CARE ORGANISATIONS UNITE ON CALL FOR VITAL REFORMS TO SOCIAL CARE SYSTEM

Thursday 31 May 2012

Six points agreed for urgent action Families urged to write to their MPS to demand change now

CARE ORGANISATIONS UNITE ON CALL FOR VITAL REFORMS TO SOCIAL CARE SYSTEM

 

As the Government is finalising its White Paper proposals for social care reform, an unprecedented alliance of organisations involved in providing, commissioning and using care has come to an agreed position calling for urgent and significant reform of the country's current unfair system.

Six point plan summary – we need:

1. A new national system for social care

2. National provision of information and sign posted advice

3. Extra funding for care system

4. Ensure that additional funding intended for adult social care is spent on adult social care.

5. Government to clarify what responsibility individuals have for social care needs - in a Dilnot-style partnership approach.

6. We must act now! 


Social care is in crisis and tinkering with bits of the system will not do the trick. Following many months of meetings, during which the organisations have worked on finding an agreed common position, they are now calling on Ministers and MPs to seize this opportunity for radical change.

Charities, user groups, care providers and commissioners are agreed that we need:

1. A new national system for social care: The current care system is broken, it is in crisis and requires urgent reform.  We need a new national system, one which is fairer, where care provision does not end up as a postcode lottery and which considers the needs of carers, as well as those needing care.

2. National provision of information and sign-posted advice: We need a national system of information and advice so that all who need care and all carers can find out what care they are entitled to and how to obtain it when needed.  Preferably standard criteria that can help people understand the system.

3. The care system requires extra funding.  As demand is rising, funding has been falling.  We cannot deliver quality care unless we have more funding and councils require more money so they can invest in prevention and recovery and deliver better services. The funding for care has not kept pace with rising levels of need and this care funding gap must be closed.  The NHS cannot deliver its cost-saving targets without adequate care reform.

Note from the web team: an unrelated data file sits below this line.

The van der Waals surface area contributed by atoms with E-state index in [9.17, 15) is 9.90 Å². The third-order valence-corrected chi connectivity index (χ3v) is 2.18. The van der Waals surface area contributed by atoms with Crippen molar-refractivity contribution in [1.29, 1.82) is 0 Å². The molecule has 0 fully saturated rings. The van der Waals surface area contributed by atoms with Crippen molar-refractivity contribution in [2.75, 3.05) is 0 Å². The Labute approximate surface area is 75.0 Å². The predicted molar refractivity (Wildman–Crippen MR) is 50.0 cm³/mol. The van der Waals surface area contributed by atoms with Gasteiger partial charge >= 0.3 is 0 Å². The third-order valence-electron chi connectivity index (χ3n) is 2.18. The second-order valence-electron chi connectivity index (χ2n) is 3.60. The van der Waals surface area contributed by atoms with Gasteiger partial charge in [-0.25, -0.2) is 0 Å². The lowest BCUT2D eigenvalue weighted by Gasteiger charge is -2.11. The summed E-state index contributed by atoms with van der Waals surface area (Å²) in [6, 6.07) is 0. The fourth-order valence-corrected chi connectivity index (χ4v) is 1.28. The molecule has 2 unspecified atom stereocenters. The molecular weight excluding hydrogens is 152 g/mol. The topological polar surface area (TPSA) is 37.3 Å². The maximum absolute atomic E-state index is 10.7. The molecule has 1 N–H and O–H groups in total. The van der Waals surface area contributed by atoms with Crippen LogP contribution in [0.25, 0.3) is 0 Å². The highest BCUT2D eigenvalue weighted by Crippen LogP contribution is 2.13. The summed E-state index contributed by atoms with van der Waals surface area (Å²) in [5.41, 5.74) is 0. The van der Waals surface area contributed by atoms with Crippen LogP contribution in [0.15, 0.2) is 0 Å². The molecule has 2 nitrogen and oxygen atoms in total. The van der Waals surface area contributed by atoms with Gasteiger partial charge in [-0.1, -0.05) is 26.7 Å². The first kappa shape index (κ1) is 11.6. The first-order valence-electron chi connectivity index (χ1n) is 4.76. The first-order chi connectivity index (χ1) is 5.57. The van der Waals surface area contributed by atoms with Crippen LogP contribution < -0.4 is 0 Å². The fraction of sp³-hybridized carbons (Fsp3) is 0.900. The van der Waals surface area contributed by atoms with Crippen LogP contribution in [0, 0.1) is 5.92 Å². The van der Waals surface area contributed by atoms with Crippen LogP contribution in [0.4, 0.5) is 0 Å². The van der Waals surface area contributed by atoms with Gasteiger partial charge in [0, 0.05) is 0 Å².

4. We must ensure that additional funding intended for adult social care is spent on adult social care.

5. The Government must clarify what responsibility individuals have for social care needs - in a Dilnot-style partnership approach.  The partnership approach between Government and individuals and their families must be clarified. We require a reformed, rational, national system, with both a cap on private responsibility for care costs and also a rise in the means-testing threshold.

6. We must act now!  Dilnot has provided a framework for change and we have an unprecedented degree of consensus among providers, professionals, politicians, user groups and charities that care funding reform cannot be left for the future, it needs to happen now.

Dr Ros Altmann, Director- General of Saga, comments, "We now call on the Government to be bold, not to duck this difficult issue and to address the unfairness of the current care funding system. This is about families and communities who are having to pick up the pieces of our inadequate system.

The Prime Minister has urged as many people as possible to visit their MPs to express their concerns about the current system. It is vital that this issue is pushed up the political agenda."

The parties involved are:

Saga
Association of Directors of Adult Social Services
Baroness Greengross
English Community Care Association
Four Seasons Health Care
Jewish Care
International Longevity Centre
Shared Lives
The Stroke Association
United Kingdom Homecare Association


 

ENDS

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